It is not uncommon for Central Florida to get a wide range of wild weather throughout the year, and 2020 was no different.
While it seemed to be a big year for tornadoes, we were able to avoid a major tropical hit during the record-breaking season.
Before we head into 2021, let’s look back at the biggest weather events that occurred each month this past year.
January: Lake County and Volusia County Tornadoes
Not too long after the kickoff of 2020, we had our first of many tornado outbreaks this year. On January 4, Lake and Volusia counties had two confirmed touchdowns.
The first occurred near Okahumpka around 10:30 that Saturday morning. Rated an EF0 with winds up to 75 mph, this tornado stayed on the ground for over two miles, caused damage to several mobile homes, and toppled a large oak tree.
The second tornado occurred near Deland around 11:25 a.m. This tornado was stronger and rated an EF1 with peak winds of 100 mph. Two homes had major roof damage. Luckily, no injuries occurred in either tornado.
February: Line of Severe Weather
On February 6, a strong cold front pushed through Central Florida. This front sparked a tornado watch and several warnings as a line of storms moved in.
Several gusts over 60 mph toppled trees and caused power outages that evening.
March: The Pandemic Shuts Everything Down
No weather events worth noting occurred during March.
As the pandemic started to ramp up and the country started shutting down, it was a blessing that Central Florida did not have to worry about the weather, as well.
April: Marion County and Seminole County Tornadoes
Strong storms once again ripped through Central Florida on April 20, dropping three tornadoes.
With winds of 85 mph, the first tornado formed near Ocala and moved over I-75.
Two other tornadoes also formed in Seminole County, one near Sanford and another near Deland.
May: Storms Postpone Crewed Launch
After nearly a decade, astronauts were scheduled to launch on May 27 from the Kennedy Space Center.
This attempt was postponed, however, due to bad weather. The crew was minutes away from liftoff when lightning and a brief tornado warning in Brevard County stopped the mission.
There was eventually a successful launch for the crewed mission on May 30.
June: Orlando Tornado
We expected severe weather heading into the weekend of June 6 but did not anticipate a tornado forming just south of Orlando.
Storms quickly fired up that Saturday afternoon, and several severe thunderstorm and tornado warnings were issued.
An EF1 tornado, with max winds of 105 mph, formed near Orlando. While there were luckily no injuries, several houses reported damage.
July: Isaias Develops
While it wasn’t until August that Isaias moved along our east coast, it first developed on July 29 in the eastern Caribbean.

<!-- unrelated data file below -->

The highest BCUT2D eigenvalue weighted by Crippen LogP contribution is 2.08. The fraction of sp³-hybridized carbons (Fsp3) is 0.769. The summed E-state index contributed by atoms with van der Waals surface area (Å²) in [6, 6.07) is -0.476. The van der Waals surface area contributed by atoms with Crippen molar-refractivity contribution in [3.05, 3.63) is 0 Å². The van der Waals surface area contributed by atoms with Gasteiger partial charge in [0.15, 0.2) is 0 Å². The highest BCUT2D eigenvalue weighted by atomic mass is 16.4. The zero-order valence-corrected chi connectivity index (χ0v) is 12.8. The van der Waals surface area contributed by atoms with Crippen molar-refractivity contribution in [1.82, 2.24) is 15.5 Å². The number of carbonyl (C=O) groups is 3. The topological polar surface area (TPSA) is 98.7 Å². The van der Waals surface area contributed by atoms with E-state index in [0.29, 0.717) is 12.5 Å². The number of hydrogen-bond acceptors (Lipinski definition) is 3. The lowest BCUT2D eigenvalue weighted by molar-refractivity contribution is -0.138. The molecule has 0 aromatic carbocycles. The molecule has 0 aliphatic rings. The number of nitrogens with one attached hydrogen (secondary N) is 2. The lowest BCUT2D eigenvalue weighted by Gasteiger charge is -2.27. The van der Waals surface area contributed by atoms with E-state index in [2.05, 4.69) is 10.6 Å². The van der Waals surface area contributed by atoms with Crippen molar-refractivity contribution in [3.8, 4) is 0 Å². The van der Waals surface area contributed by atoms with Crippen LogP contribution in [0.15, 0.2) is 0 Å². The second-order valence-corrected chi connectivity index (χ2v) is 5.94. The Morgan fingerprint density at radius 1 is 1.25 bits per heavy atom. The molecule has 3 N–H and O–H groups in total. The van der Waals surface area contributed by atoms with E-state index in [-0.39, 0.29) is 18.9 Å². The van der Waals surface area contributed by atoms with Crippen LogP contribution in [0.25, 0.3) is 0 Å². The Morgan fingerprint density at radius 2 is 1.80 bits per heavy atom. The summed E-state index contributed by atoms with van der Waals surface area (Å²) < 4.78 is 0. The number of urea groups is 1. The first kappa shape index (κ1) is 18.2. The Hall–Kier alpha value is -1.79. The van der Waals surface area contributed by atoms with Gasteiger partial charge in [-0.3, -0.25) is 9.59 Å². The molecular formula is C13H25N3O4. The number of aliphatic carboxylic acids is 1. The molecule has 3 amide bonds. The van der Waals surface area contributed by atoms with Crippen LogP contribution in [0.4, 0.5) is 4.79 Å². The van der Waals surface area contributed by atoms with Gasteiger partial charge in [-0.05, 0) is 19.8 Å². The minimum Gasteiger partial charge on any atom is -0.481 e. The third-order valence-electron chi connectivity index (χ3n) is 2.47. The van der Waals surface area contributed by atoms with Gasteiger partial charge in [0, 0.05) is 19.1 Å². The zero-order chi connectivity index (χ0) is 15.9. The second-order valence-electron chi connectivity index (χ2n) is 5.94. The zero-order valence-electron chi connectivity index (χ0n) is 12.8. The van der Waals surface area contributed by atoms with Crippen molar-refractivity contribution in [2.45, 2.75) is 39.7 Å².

It gained hurricane strength over the Bahamas on July 31, and tropical storm advisories were issued for Central Florida.
While Isaias remained offshore, it did bring gusty wind, squalls of rain, and a storm surge along the east coast on August 2.
August: Second Deland Tornado
Severe storms on August 18 dropped not one but two tornadoes again in Volusia County.
One was rated an EF0 near Orange City, and the other was a stronger EF2 near Deland.
The EF2 was the third near Deland this year and had max winds of 115 mph.
September: Lake County and Volusia County Floods
After we avoided a tropical system for the majority of September, afternoon thunderstorms brought our biggest flood threat on September 27.
Slow-moving, sea breeze storms sparked heavy rain and flood warnings that Sunday.
In less than 24 hours, parts of Lake and Volusia counties received over seven inches of rain!
October: Flooding Moves Toward the Coast
During October, we usually encounter flooding concerns from a tropical system.
Although several storms developed during the month, it was a steady onshore flow that brought a lot of rain to the coast on October 3.
Showers continued to move ashore and brought Melbourne close to an inch of rain and Daytona Beach close to an inch and a half in less than three hours.
November: Eta Hits Florida Twice
Eta formed as a tropical storm in the Central Caribbean on October 31. It wasn’t until November 8 that it made the first Florida landfall in the Florida Keys.
It curved back toward Florida and made a second landfall on November 12 near Cedar Key. Both hits were at tropical storm status.
December: Coldest Christmas in 25 Years
Much of December held below-average temperatures, but the numbers dropped on Christmas Day.
A front moved through Christmas Eve, followed by some chilly air.
Highs only reached 53 degrees in Orlando on Christmas, the coldest it’s been for the holiday since 1995.